The treaty came into force in November 1994 upon its 60th ratification. The U.S. Congress has yet to ratify it but is expected to consider it next year.

Nevertheless, the United States has long argued that the navigational freedoms codified by the convention are customary international law. Aside from deviating from the traditional U.S. defense of freedom of navigation, exceptions to such rules, agreed or not, can, over time, create law and practice.

If the United States can arrange for such exceptions, so could other countries. What is more troubling to some nations is that the United States may proceed with interdictions in other countries’ waters without their concurrence or even their knowledge.

U.S. Defense Secretary Donald H. Rumsfeld has said that “the United States would mount a maritime interdiction effort anywhere the benefits outweighed the costs.”

The December forced boarding, inspection and seizure of the North Korean cargo vessel So San on the high seas by the Spanish warship Navarra at the behest of the United States was perhaps the first major shot in this U.S. maritime initiative.

The U.S. Navy took over the detention of the vessel from the Spanish. The vessel was technically stateless, although the U.S. knew it had come from a North Korean port. Such vessels are subject to boarding and inspection — but not seizure. Although the United States released the vessel, the damage to international law and the convention had been done.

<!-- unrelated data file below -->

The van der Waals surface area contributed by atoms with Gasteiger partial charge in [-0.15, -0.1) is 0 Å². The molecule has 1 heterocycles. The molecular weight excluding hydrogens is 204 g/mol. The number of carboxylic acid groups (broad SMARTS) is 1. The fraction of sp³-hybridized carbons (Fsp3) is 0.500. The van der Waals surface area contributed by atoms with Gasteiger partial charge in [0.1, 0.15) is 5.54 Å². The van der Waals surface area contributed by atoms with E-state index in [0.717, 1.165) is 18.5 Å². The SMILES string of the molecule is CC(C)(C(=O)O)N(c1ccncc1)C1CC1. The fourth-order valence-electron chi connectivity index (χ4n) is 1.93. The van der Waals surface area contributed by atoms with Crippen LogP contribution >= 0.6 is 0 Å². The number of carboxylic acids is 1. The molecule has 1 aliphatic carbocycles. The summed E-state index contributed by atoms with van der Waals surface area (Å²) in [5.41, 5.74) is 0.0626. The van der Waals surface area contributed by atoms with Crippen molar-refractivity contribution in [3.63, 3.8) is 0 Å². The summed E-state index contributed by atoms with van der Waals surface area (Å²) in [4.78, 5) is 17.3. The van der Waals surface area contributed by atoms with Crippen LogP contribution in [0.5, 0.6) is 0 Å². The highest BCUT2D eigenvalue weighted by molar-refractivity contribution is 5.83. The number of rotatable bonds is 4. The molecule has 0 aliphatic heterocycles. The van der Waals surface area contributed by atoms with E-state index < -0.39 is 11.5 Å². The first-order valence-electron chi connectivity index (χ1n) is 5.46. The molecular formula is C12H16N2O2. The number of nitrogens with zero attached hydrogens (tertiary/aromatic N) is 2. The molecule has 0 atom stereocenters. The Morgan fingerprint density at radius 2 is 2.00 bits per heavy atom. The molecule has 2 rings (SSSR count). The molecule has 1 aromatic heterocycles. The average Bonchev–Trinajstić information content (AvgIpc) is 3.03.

In the Baltic Sky case, the vessel was carrying 750 tons of industrial-grade explosives and detonators from Tunisia to Sudan. NATO said that the ship was operating in an abnormal and suspect manner. But Tunisia as well as the cargo buyer in Khartoum said the purchase and transport of the explosives were part of a purely commercial transaction.

Of course Greece might have considered that transporting such a dangerous cargo through its territorial waters was prejudicial to its security. But that is up to the courts, or perhaps the International Tribunal for the Law of the Sea to decide. And in the North Korean arms case, Pyongyang protested that the cargo was a legitimate commercial transaction.

What are the options?

The United States could try to get the U.N. Security Council to pass a resolution “authorizing states to board and inspect any vessel or vehicle if there is reason to believe they are carrying weapons of mass destruction.” But after opposition in the council regarding the U.S.-led invasion of Iraq, this is unlikely. That China and Russia are not part of this initiative and sit on the council presents formidable obstacles.